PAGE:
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Pangaia's digital passports make reselling clothing as easy as scanning a QR code

Resale has taken flight in the fashion industry, from consumers selling on peer-to-peer platforms to labels opening dedicated secondhand stores. Joining the fray with an innovative twist is sustainability-minded Pangaia. With its new Pangaia ReWear program, the brand aims to make it easier than ever for customers to resell the items they no longer wear. 

A few years ago, Pangaia started adding QR codes to every garment's care label. Now, users can scan those codes to prefill the details of whatever they want to sell on Pangaia ReWear. (If a product doesn't have a QR code, they can fill in the details manually.) The system then recommends a price based on the item's condition and original value, but users can also select to set their own price within a given range. Currently, most listed items are offered at 50% of the original retail price.

Once a buyer receives their purchase, sellers can choose to be paid in cash, in which case they'll receive 70% of the resale price, or in Pangaia credit to receive 100% to be used toward their next purchase. Pangaia ReWear is powered by Archive, which facilitates fashion resale for brands from The North Face to Oscar De La Renta, and by EON, which created the digital passports that Pangaia's garment QR codes are linked to. In addition to simplifying the listing process, EON's Digital IDs also verify the authenticity of a product.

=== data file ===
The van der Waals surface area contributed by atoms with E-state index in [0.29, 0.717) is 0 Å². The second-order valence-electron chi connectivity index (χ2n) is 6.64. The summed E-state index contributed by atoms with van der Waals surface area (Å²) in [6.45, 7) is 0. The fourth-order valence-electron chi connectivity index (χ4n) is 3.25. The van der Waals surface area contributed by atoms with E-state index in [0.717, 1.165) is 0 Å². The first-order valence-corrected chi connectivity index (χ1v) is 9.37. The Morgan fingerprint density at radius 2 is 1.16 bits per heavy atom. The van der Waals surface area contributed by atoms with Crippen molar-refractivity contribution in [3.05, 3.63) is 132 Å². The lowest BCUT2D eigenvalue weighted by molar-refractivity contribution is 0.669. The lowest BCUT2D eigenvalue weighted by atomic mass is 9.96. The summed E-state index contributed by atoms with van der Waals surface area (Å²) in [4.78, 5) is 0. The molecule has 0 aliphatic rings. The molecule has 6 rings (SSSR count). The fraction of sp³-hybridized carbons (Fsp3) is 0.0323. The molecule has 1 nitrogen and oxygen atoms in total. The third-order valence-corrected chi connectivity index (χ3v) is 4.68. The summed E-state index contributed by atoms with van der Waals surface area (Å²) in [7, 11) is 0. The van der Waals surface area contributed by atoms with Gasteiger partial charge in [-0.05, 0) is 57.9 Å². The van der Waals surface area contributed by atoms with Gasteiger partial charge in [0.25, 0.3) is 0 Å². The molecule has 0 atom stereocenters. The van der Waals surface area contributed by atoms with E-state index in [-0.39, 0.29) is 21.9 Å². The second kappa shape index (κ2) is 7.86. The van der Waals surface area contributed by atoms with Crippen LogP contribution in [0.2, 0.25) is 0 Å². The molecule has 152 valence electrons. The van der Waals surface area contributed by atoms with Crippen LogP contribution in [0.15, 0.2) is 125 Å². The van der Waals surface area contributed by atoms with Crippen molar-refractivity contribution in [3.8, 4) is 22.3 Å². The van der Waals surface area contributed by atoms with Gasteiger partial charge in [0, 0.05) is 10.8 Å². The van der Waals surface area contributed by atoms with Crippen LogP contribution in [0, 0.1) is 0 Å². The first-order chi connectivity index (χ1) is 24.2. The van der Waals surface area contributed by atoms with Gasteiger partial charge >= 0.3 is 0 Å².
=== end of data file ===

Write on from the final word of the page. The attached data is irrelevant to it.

Pangaia ReWear, which is the first digital passport-enabled resale platform, is launching in the UK, with rollout to other countries in the works.

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By using EON's Digital IDs and Archive's user-friendly platform, Pangaia removes pretty much every element of friction from the resale process. In addition to reducing fashion's impact on the planet by extending an item's life, resale allows different groups of people to buy higher-end clothing at different price points.

However, while both consumers and brands are embracing secondhand, it's still unclear whether the increase in resales is leading to a decrease in the massive amount of clothing produced yearly. As long as business models rely on seducing customers to continuously buy new items, reselling won't make much of a dent, especially if clothes are of insufficient quality to guarantee longevity.

Pangaia ReWear tackles that issue from two angles. First of all, the brand's pieces are made to last — think slow fashion, not fast fashion. Secondly, Archive's mission is for resale to become a significant portion of every participating brand's revenue. Instead of merely functioning as a symbol of sustainability, turning recommerce into a viable income stream could eventually prompt brands to manufacture less. It's an opportunity that isn't limited to the fashion industry. How could your company incorporate reselling as an integral contributor to its bottom line, and as a way to truly push the needle on reducing environmental harm? 

Innovation of the day

Spotted by: Liesbeth den Toom